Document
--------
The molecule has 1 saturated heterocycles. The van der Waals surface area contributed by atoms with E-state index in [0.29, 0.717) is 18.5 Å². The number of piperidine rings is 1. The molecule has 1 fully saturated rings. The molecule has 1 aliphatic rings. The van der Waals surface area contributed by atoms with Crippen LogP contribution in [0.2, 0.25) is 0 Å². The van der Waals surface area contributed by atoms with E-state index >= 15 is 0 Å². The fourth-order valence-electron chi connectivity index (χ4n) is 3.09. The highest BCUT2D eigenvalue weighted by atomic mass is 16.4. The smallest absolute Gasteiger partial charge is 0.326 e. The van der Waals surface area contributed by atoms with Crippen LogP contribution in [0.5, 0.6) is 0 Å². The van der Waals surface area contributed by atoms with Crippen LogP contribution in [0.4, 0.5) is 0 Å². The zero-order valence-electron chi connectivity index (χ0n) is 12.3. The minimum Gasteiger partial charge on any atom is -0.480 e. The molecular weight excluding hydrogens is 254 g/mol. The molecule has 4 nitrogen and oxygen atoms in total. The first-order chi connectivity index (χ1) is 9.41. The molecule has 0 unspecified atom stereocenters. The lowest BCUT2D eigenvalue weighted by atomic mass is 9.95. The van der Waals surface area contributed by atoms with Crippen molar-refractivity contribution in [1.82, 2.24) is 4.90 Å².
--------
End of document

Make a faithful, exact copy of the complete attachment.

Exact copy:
The molecule has 1 saturated heterocycles. The van der Waals surface area contributed by atoms with E-state index in [0.29, 0.717) is 18.5 Å². The number of piperidine rings is 1. The molecule has 1 fully saturated rings. The molecule has 1 aliphatic rings. The van der Waals surface area contributed by atoms with Crippen LogP contribution in [0.2, 0.25) is 0 Å². The van der Waals surface area contributed by atoms with E-state index >= 15 is 0 Å². The fourth-order valence-electron chi connectivity index (χ4n) is 3.09. The highest BCUT2D eigenvalue weighted by atomic mass is 16.4. The smallest absolute Gasteiger partial charge is 0.326 e. The van der Waals surface area contributed by atoms with Crippen LogP contribution in [0.5, 0.6) is 0 Å². The van der Waals surface area contributed by atoms with Crippen LogP contribution in [0.4, 0.5) is 0 Å². The zero-order valence-electron chi connectivity index (χ0n) is 12.3. The minimum Gasteiger partial charge on any atom is -0.480 e. The molecular weight excluding hydrogens is 254 g/mol. The molecule has 4 nitrogen and oxygen atoms in total. The first-order chi connectivity index (χ1) is 9.41. The molecule has 0 unspecified atom stereocenters. The lowest BCUT2D eigenvalue weighted by atomic mass is 9.95. The van der Waals surface area contributed by atoms with Crippen molar-refractivity contribution in [1.82, 2.24) is 4.90 Å².